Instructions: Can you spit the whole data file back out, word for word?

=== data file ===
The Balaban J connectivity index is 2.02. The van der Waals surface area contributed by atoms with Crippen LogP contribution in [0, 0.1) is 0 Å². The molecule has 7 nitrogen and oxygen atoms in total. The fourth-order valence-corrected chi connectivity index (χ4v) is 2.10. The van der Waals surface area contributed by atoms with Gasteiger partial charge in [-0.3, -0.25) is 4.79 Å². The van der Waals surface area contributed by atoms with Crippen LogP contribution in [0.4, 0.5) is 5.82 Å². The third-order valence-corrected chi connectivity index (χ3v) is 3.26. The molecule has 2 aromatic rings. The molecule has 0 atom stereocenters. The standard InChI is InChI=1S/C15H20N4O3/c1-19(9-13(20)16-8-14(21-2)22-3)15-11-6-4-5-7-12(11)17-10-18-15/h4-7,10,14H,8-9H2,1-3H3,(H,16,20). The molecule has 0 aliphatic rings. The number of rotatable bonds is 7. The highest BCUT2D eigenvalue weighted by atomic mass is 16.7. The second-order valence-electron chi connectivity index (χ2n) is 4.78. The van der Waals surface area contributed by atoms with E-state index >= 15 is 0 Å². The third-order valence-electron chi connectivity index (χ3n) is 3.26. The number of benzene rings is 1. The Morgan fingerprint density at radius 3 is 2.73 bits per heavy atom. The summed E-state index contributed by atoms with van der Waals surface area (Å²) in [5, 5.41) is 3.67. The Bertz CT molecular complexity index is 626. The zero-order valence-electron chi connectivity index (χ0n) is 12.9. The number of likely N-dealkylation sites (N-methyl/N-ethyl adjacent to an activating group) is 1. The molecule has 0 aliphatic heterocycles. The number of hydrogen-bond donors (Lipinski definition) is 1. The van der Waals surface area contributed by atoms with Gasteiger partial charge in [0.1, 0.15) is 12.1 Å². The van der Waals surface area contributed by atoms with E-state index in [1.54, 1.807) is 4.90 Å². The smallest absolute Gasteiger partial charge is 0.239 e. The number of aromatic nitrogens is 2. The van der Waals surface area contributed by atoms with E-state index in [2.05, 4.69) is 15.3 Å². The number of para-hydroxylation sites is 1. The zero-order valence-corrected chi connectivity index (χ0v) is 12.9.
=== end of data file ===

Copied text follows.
The Balaban J connectivity index is 2.02. The van der Waals surface area contributed by atoms with Crippen LogP contribution in [0, 0.1) is 0 Å². The molecule has 7 nitrogen and oxygen atoms in total. The fourth-order valence-corrected chi connectivity index (χ4v) is 2.10. The van der Waals surface area contributed by atoms with Gasteiger partial charge in [-0.3, -0.25) is 4.79 Å². The van der Waals surface area contributed by atoms with Crippen LogP contribution in [0.4, 0.5) is 5.82 Å². The third-order valence-corrected chi connectivity index (χ3v) is 3.26. The molecule has 2 aromatic rings. The molecule has 0 atom stereocenters. The standard InChI is InChI=1S/C15H20N4O3/c1-19(9-13(20)16-8-14(21-2)22-3)15-11-6-4-5-7-12(11)17-10-18-15/h4-7,10,14H,8-9H2,1-3H3,(H,16,20). The molecule has 0 aliphatic rings. The number of rotatable bonds is 7. The highest BCUT2D eigenvalue weighted by atomic mass is 16.7. The second-order valence-electron chi connectivity index (χ2n) is 4.78. The van der Waals surface area contributed by atoms with E-state index >= 15 is 0 Å². The third-order valence-electron chi connectivity index (χ3n) is 3.26. The number of benzene rings is 1. The Morgan fingerprint density at radius 3 is 2.73 bits per heavy atom. The summed E-state index contributed by atoms with van der Waals surface area (Å²) in [5, 5.41) is 3.67. The Bertz CT molecular complexity index is 626. The zero-order valence-electron chi connectivity index (χ0n) is 12.9. The number of likely N-dealkylation sites (N-methyl/N-ethyl adjacent to an activating group) is 1. The molecule has 0 aliphatic heterocycles. The number of hydrogen-bond donors (Lipinski definition) is 1. The van der Waals surface area contributed by atoms with Gasteiger partial charge in [0.1, 0.15) is 12.1 Å². The van der Waals surface area contributed by atoms with E-state index in [1.54, 1.807) is 4.90 Å². The smallest absolute Gasteiger partial charge is 0.239 e. The number of aromatic nitrogens is 2. The van der Waals surface area contributed by atoms with E-state index in [2.05, 4.69) is 15.3 Å². The number of para-hydroxylation sites is 1. The zero-order valence-corrected chi connectivity index (χ0v) is 12.9.